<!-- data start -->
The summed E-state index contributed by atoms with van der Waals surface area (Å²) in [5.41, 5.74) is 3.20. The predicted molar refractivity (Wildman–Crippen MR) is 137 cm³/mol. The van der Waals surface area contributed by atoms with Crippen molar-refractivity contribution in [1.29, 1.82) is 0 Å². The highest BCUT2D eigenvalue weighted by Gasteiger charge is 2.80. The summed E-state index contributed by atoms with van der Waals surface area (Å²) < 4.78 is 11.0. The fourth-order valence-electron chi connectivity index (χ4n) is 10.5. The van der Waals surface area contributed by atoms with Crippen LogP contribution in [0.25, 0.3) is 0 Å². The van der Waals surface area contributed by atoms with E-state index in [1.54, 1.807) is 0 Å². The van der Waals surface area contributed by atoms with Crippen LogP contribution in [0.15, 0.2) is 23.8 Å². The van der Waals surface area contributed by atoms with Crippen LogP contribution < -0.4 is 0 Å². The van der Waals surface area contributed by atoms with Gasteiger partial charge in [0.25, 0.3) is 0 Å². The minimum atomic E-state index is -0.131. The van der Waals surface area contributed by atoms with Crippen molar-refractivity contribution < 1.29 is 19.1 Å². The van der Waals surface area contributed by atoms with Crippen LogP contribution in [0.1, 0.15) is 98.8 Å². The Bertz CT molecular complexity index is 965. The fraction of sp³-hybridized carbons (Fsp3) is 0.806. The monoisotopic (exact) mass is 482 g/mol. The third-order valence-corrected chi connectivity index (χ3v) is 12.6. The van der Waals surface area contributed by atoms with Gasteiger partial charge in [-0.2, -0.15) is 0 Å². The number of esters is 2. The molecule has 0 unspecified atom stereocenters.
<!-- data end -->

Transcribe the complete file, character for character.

The summed E-state index contributed by atoms with van der Waals surface area (Å²) in [5.41, 5.74) is 3.20. The predicted molar refractivity (Wildman–Crippen MR) is 137 cm³/mol. The van der Waals surface area contributed by atoms with Crippen molar-refractivity contribution in [1.29, 1.82) is 0 Å². The highest BCUT2D eigenvalue weighted by Gasteiger charge is 2.80. The summed E-state index contributed by atoms with van der Waals surface area (Å²) < 4.78 is 11.0. The fourth-order valence-electron chi connectivity index (χ4n) is 10.5. The van der Waals surface area contributed by atoms with Crippen LogP contribution in [0.25, 0.3) is 0 Å². The van der Waals surface area contributed by atoms with E-state index in [1.54, 1.807) is 0 Å². The van der Waals surface area contributed by atoms with Crippen LogP contribution in [0.15, 0.2) is 23.8 Å². The van der Waals surface area contributed by atoms with Crippen LogP contribution < -0.4 is 0 Å². The van der Waals surface area contributed by atoms with Gasteiger partial charge in [0.25, 0.3) is 0 Å². The minimum atomic E-state index is -0.131. The van der Waals surface area contributed by atoms with Crippen molar-refractivity contribution < 1.29 is 19.1 Å². The van der Waals surface area contributed by atoms with Crippen LogP contribution in [0.1, 0.15) is 98.8 Å². The Bertz CT molecular complexity index is 965. The fraction of sp³-hybridized carbons (Fsp3) is 0.806. The monoisotopic (exact) mass is 482 g/mol. The third-order valence-corrected chi connectivity index (χ3v) is 12.6. The van der Waals surface area contributed by atoms with Gasteiger partial charge in [-0.2, -0.15) is 0 Å². The number of esters is 2. The molecule has 0 unspecified atom stereocenters.